A recent interview with Daw Aung San Suu Kyi by the international press has sparked controversy over whether her National League for Democracy might really boycott the upcoming 2015 general election.
Reuters published their interview with Daw Suu in Nay Pyi Taw on April 3. The interview covered a wide range of issues and contained a suggestion that boycotting the election was an “option” if the military-drafted 2008 Constitution that bars her from becoming president remains unchanged.
The interview raised a question mark over whether Daw Suu was really considering a boycott.
“We don't think that boycotting the election is the best choice," said Daw Suu, when asked whether her party would run with the constitution unchanged. "But we're not ruling it out altogether. We are leaving our options open.”
Political analysts and observers told Mizzima that the reason why Daw Suu mentioned a possible boycott was to exert political pressure on the ruling Union Solidarity and Development Party and President U Thein Sein who appeared reluctant to amend the constitution substantially, reflecting frustration that the elections would not be free and fair.
Political analyst Than Soe Naing said, “I think she planted a ticking time bomb for a speedy and substantial amendment of the constitution and expressed her thought of considering a boycott of the general election as a tactical line as part of the struggle.”
The NLD boycotted the 2010 general election as they claimed it would not be free and fair but later the party contested the 2012 by-election by announcing their objectives of amending the constitution, national reconciliation and internal peace, and the upholding of the rule of law. The party won a landslide victory in this by-election and picked up 43 seats in parliament. Thirty-seven of the NLD’s seats are in the 440-seat lower House of Representatives. The 2008 Constitution stipulates that 25 percent of the seats in parliament are held by military representatives.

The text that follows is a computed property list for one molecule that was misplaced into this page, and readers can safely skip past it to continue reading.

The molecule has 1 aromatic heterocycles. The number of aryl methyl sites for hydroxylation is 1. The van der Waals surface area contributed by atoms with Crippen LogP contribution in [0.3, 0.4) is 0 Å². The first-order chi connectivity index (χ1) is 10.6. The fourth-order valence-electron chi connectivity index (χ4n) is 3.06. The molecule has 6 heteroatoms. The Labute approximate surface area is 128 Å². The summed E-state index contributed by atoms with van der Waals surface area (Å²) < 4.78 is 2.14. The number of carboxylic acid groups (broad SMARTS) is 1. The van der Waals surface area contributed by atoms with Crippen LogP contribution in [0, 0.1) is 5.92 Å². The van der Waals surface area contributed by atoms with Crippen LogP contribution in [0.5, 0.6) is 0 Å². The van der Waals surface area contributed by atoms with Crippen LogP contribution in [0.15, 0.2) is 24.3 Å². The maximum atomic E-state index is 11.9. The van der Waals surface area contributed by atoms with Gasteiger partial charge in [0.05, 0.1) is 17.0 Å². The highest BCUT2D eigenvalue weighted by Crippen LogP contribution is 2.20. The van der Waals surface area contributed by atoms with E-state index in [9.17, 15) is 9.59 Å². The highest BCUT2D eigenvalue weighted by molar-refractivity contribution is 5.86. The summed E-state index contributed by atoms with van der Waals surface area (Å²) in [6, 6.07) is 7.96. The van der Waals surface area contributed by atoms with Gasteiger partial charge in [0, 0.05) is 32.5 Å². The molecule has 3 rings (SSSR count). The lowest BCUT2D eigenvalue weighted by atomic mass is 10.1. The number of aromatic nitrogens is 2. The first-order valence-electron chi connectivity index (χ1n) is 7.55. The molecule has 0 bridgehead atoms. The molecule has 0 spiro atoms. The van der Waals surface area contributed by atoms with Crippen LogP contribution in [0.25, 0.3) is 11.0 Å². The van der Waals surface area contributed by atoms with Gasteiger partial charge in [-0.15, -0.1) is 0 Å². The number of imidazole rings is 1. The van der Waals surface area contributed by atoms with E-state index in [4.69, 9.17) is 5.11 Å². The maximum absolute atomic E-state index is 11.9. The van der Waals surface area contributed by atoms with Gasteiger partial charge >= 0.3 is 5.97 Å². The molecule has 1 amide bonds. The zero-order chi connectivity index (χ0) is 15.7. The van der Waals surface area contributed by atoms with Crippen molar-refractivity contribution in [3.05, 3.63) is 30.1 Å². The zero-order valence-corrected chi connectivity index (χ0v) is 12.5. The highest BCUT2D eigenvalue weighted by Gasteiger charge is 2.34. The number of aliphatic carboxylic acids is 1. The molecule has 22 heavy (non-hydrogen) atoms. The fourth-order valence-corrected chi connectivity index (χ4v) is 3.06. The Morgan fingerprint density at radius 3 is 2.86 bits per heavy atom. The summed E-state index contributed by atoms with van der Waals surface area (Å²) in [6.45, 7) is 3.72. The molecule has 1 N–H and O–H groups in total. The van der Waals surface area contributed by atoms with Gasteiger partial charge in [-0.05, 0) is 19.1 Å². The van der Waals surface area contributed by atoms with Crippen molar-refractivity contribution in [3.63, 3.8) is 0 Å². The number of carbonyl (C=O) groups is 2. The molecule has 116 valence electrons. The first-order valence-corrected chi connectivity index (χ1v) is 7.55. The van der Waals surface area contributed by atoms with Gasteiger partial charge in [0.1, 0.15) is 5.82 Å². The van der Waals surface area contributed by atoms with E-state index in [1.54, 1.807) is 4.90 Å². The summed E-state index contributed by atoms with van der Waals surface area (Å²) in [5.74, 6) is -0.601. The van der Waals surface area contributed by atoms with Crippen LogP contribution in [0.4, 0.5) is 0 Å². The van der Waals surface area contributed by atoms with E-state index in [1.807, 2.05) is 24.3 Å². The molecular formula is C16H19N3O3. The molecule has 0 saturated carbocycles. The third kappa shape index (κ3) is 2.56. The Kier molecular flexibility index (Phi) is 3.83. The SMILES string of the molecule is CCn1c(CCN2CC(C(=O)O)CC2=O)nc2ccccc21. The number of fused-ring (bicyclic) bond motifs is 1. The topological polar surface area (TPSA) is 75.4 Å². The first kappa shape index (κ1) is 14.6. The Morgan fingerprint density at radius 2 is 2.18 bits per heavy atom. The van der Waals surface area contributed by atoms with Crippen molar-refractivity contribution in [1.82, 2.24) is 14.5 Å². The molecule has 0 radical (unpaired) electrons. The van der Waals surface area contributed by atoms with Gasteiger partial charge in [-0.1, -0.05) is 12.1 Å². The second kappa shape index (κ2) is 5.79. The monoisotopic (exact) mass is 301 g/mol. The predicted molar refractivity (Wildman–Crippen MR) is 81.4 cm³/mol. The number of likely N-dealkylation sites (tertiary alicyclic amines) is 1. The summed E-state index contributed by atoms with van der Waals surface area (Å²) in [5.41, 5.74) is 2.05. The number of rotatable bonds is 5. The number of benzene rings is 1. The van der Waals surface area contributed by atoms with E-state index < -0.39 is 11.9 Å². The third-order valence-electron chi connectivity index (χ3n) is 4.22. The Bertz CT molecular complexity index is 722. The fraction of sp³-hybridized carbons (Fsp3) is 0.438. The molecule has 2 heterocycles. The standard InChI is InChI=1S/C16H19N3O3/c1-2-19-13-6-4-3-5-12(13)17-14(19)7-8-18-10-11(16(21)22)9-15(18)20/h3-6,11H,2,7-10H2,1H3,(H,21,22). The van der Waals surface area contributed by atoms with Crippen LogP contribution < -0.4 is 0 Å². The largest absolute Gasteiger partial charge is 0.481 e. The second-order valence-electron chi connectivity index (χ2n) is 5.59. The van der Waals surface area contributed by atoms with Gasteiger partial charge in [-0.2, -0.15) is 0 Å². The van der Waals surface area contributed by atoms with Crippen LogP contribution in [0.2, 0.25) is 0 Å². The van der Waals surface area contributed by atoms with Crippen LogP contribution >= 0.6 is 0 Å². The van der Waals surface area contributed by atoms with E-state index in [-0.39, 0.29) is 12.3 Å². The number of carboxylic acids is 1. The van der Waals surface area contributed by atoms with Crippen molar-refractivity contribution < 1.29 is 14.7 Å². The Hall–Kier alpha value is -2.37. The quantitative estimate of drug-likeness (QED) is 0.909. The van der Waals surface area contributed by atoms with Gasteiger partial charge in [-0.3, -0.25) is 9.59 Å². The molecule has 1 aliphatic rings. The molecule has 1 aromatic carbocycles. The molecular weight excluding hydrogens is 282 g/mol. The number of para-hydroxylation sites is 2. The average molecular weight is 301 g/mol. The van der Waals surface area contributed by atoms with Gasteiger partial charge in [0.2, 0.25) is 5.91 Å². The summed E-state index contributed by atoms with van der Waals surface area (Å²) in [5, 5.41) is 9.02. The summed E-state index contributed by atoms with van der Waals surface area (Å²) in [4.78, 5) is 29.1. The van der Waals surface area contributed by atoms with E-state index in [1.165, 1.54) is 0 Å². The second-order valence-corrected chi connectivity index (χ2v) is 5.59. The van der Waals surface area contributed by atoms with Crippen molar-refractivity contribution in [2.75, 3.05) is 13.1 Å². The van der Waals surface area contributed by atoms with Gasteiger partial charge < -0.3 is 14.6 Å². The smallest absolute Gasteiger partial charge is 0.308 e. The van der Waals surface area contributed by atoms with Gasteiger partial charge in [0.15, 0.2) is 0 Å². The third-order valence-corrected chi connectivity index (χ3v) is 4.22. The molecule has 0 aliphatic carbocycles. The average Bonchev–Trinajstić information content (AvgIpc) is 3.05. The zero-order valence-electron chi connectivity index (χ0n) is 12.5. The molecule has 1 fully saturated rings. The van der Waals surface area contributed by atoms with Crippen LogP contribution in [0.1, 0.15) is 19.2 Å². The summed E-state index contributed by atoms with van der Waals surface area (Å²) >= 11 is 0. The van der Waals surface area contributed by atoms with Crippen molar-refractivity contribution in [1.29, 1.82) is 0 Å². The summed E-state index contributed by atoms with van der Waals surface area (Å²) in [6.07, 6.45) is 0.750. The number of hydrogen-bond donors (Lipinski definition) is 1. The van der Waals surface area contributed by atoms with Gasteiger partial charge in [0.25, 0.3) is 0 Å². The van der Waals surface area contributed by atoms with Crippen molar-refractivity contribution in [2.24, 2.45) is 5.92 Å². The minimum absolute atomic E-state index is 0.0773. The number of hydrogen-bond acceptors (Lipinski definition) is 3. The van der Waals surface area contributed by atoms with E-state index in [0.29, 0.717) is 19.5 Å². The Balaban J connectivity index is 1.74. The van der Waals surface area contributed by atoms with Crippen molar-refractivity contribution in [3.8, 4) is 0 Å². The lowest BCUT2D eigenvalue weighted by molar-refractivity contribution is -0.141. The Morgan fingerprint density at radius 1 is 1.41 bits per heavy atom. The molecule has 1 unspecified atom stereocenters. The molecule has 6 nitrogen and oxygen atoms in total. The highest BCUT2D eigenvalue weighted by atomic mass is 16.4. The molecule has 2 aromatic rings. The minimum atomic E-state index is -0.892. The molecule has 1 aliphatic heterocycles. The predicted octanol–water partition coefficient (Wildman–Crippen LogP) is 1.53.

Peace and Social Justice Organization Executive Director Dr Thaung Tun told Mizzima that he assumed that Daw Suu and her NLD party were frustrated by the delay in amending the constitution and the weakness in cooperation by the ruling circle in this regard.
However, President U Thein Sein and Commander-in-Chief of the Armed Forces Min Aung Hlaing have both said separately that they would not allow the 2015 general election to be derailed.
Political analyst Than Soe Naing said the suggestion of a boycott of the general election by Daw Suu was based on three facts. They were that the amendment of articles 436 and 59(f) were unlikely to be included in the Constitution Amendment Bill to be passed by parliament soon; the six-party talks are being delayed by President U Thein Sein and are not likely to resolve the crisis of amending the constitution; and the fact that the United States and other Western countries were talking about only about the importance of the election and were weak in talking about amending the constitution, he said.
Than Soe Naing said: “I speculate that according to Daw Suu’s basic vision, an election without amending the constitution cannot be free and fair. In the meantime, the ruling party and government are trying to prolong their rule. Under these circumstances, there can be little hope of a free and fair election.”
Another political analyst Kyaw Lin Oo said: “I think she wants to amend the constitution before the election, and therefore she spoke like that to exert pressure on the government.”
Though the NLD party has not yet officially decided to take part in the general elections, they have already formed a Party Campaign Committee and a Central Electoral Roll Scrutinizing Committee.
NLD party Central Executive Committee member and Central Electoral Roll Scrutinizing Committee head U Tun Tun Hein said, “If the election is not free and fair, there will be likelihood of boycotting it.”
“But judging election whether it is free and fair depends on the party CEC’s decision. I have no authority to decide on it,” he added.